Ancient Monuments

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Moated site at Moat House

A Scheduled Monument in Longdon, Worcestershire

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Latitude: 52.0231 / 52°1'23"N

Longitude: -2.2358 / 2°14'8"W

OS Eastings: 383915.545003

OS Northings: 236103.489081

OS Grid: SO839361

Mapcode National: GBR 1J7.5K5

Mapcode Global: VH93L.6DCX

Entry Name: Moated site at Moat House

Scheduled Date: 24 November 2000

Source: Historic England

Source ID: 1017345

English Heritage Legacy ID: 31962

County: Worcestershire

Civil Parish: Longdon

Traditional County: Worcestershire

Lieutenancy Area (Ceremonial County): Worcestershire

Church of England Parish: Longdon

Church of England Diocese: Worcester


The monument includes the buried and earthwork remains of the moated site at
Moat House located at the south eastern edge of Longdon village, on rising
ground at the edge of the formerly marshy flood plain of the River Severn.

The moat island is rectangular measuring some 70m north to south by 40m east
to west and formal access is gained via a modern bridge near the north west
corner. The inside bank at the north west corner has a modern brick and
concrete revetment. The island contains the present Moat House, a late 16th
century timber framed building which is Listed Grade II*. The west and north
arms, which are water-filled and measure up to 4m wide by up to 1.5 metres
deep, are fed by a stream in the south west corner and drain from the northern
arm. The west arm has been widened approximately 6m south of the modern brick
bridge and a second, timber bridge, is situated near the southern edge of the
west arm. This timber bridge is again excluded from the scheduling, although
the ground beneath it is included. The south and east arms of the moat have
been partially infilled at some point in the past, however, their previous
line can be clearly seen as a depression 4m to 5m wide and approximately 0.5m
deep. A further depression 4m to 5m wide by 0.5m deep extends for
approximately 6m to the south from the south east corner of the moat.

The stream that feeds the moat has been diverted, south of the moat,
reportedly at some time in the 1970s. An additional modern moated island, 10m
by 6m, has been created as a wildfowl habitat, to the north of the site, and
this area is not included in the scheduling.

Moat House, the two bridges, the brick and concrete revetment and all modern
fencing are excluded from the scheduling, although the ground beneath these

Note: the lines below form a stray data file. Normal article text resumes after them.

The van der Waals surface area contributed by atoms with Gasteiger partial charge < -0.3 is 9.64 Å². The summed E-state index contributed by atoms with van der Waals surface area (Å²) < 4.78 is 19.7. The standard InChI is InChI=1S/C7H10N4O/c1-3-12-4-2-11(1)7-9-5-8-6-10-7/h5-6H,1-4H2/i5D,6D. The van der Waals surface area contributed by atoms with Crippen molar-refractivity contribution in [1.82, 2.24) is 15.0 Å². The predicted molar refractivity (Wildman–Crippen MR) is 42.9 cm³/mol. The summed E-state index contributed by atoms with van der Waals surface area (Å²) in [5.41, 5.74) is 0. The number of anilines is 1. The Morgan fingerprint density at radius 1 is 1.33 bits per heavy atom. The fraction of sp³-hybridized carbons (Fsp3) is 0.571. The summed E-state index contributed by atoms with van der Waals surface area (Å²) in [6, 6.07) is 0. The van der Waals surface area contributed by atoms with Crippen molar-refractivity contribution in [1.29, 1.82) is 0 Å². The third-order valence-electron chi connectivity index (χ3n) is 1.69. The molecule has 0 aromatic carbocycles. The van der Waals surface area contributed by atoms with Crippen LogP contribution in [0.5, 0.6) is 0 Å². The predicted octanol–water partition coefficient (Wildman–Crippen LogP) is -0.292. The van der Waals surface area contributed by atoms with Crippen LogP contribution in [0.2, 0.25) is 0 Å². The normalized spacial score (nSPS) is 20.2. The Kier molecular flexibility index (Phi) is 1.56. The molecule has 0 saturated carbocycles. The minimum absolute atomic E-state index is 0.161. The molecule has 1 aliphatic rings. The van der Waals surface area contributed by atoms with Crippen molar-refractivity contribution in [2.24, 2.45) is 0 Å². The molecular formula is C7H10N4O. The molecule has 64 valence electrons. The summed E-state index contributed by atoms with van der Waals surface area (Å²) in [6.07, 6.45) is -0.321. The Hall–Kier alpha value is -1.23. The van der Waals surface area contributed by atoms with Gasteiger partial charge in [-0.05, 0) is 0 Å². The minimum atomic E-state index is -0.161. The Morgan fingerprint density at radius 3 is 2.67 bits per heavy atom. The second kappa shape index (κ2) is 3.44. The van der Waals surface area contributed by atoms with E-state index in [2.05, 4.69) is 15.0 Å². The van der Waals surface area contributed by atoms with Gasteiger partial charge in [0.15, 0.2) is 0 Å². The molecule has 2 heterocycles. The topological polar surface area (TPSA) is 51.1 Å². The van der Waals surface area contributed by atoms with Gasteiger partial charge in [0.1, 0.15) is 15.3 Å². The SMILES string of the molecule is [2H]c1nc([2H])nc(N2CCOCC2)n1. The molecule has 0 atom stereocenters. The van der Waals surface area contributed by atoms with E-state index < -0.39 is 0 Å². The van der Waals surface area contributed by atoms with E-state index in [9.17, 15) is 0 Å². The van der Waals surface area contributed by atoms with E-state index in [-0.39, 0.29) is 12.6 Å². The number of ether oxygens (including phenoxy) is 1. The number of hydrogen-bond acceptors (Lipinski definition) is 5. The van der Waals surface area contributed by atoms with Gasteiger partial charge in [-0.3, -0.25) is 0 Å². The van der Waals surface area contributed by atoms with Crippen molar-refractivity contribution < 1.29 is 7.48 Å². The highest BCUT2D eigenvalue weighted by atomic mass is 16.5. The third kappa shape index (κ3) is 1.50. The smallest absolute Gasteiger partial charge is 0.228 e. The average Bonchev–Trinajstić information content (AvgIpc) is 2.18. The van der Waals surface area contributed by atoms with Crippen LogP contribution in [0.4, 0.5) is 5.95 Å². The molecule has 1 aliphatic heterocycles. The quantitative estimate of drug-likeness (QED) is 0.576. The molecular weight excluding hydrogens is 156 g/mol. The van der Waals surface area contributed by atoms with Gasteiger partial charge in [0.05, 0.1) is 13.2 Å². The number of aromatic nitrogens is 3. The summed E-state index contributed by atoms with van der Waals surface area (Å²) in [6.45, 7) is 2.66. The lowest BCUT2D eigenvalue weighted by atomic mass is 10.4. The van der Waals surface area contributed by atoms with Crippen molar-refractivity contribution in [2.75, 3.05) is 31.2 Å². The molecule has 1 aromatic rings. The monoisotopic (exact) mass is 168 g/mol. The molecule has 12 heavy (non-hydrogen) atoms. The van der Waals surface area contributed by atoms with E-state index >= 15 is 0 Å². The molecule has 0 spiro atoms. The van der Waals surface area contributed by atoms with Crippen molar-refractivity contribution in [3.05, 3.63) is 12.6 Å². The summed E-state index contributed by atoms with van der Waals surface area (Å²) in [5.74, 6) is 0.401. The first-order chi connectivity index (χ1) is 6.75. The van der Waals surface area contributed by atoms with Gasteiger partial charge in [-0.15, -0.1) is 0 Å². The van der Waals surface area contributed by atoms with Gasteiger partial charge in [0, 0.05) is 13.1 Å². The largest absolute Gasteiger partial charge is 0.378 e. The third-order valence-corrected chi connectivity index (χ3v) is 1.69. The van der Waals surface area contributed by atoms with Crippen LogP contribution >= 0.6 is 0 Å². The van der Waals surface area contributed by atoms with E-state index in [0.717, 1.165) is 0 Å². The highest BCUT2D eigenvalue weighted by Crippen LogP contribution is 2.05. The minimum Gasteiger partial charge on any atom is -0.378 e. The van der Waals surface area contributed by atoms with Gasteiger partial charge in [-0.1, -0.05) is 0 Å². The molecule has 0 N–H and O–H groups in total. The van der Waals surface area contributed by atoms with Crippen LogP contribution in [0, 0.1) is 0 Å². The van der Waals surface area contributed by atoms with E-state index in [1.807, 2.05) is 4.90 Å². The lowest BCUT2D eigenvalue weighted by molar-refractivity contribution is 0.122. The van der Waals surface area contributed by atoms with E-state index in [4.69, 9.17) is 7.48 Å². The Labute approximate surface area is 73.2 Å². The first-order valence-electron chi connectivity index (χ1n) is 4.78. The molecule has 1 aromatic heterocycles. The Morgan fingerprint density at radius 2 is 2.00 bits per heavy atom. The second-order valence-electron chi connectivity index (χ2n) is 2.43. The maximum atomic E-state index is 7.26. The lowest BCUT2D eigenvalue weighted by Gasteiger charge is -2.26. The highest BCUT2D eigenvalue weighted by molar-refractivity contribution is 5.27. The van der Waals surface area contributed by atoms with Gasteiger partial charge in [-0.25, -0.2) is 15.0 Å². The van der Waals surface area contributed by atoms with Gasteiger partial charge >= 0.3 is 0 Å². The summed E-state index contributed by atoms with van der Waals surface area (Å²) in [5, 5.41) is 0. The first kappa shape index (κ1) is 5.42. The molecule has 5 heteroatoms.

features is included.

The site of the monument is shown on the attached map extract.

Source: Historic England

Reasons for Scheduling

Around 6,000 moated sites are known in England. They consist of wide ditches,
often or seasonally water-filled, partly or completely enclosing one or more
islands of dry ground on which stood domestic or religious buildings. In some
cases the islands were used for horticulture. The majority of moated sites
served as prestigious aristocratic and seigneurial residences with the
provision of a moat intended as a status symbol rather than a practical
military defence. The peak period during which moated sites were built was
between about 1250 and 1350 and by far the greatest concentration lies in
central and eastern parts of England. However, moated sites were built
throughout the medieval period, are widely scattered throughout England and
exhibit a high level of diversity in their forms and sizes. They form a
significant class of medieval monument and are important for the understanding
of the distribution of wealth and status in the countryside. Many examples
provide conditions favourable to the survival of organic remains.

Despite partial infilling the moated site at Moat House survives well as a
good example of its class of monument. The island, which is large, will be
expected to preserve evidence of former structures, including both domestic
and ancillary buildings and their associated occupation levels. These remains
will illustrate the nature of use of the site and the lifestyle of its
inhabitants in addition to providing evidence on the date of construction and
any subsequent periods of use of the moat.

The moat ditch will also be expected to preserve earlier deposits including
evidence of its construction and any alterations during its active history.
The waterlogged condition of a large proportion of the moat will preserve
environmental information about the ecosystem and landscape in which it was

Source: Historic England


Books and journals
Montgomerie, D H, The Victoria History of the County of Worcestershire, (1924), 112
Pevsner, N, The Buildings of England: Worcestershire, (1968), 216
Bond, C.J., Provisional List of Moats in Worcestershire, (1972)
Record Cards, (1976)

Source: Historic England

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